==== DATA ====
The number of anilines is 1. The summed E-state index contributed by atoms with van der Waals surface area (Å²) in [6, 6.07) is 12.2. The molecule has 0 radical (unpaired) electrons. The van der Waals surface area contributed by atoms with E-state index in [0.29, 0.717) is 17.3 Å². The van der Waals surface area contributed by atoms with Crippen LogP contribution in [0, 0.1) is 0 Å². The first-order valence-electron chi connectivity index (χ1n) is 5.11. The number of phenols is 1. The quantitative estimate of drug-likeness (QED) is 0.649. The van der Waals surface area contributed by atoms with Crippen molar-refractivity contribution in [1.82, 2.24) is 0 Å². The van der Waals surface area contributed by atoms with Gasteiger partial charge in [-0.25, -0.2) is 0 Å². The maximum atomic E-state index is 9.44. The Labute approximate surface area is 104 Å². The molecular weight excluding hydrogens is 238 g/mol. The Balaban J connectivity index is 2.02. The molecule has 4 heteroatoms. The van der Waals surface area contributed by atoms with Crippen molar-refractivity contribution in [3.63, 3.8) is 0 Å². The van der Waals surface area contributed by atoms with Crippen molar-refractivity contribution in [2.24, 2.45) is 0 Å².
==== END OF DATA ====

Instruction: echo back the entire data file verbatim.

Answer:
The number of anilines is 1. The summed E-state index contributed by atoms with van der Waals surface area (Å²) in [6, 6.07) is 12.2. The molecule has 0 radical (unpaired) electrons. The van der Waals surface area contributed by atoms with E-state index in [0.29, 0.717) is 17.3 Å². The van der Waals surface area contributed by atoms with Crippen LogP contribution in [0, 0.1) is 0 Å². The first-order valence-electron chi connectivity index (χ1n) is 5.11. The number of phenols is 1. The quantitative estimate of drug-likeness (QED) is 0.649. The van der Waals surface area contributed by atoms with Crippen molar-refractivity contribution in [1.82, 2.24) is 0 Å². The van der Waals surface area contributed by atoms with Gasteiger partial charge in [-0.25, -0.2) is 0 Å². The maximum atomic E-state index is 9.44. The Labute approximate surface area is 104 Å². The molecular weight excluding hydrogens is 238 g/mol. The Balaban J connectivity index is 2.02. The molecule has 4 heteroatoms. The van der Waals surface area contributed by atoms with Crippen molar-refractivity contribution in [3.63, 3.8) is 0 Å². The van der Waals surface area contributed by atoms with Crippen molar-refractivity contribution in [2.24, 2.45) is 0 Å².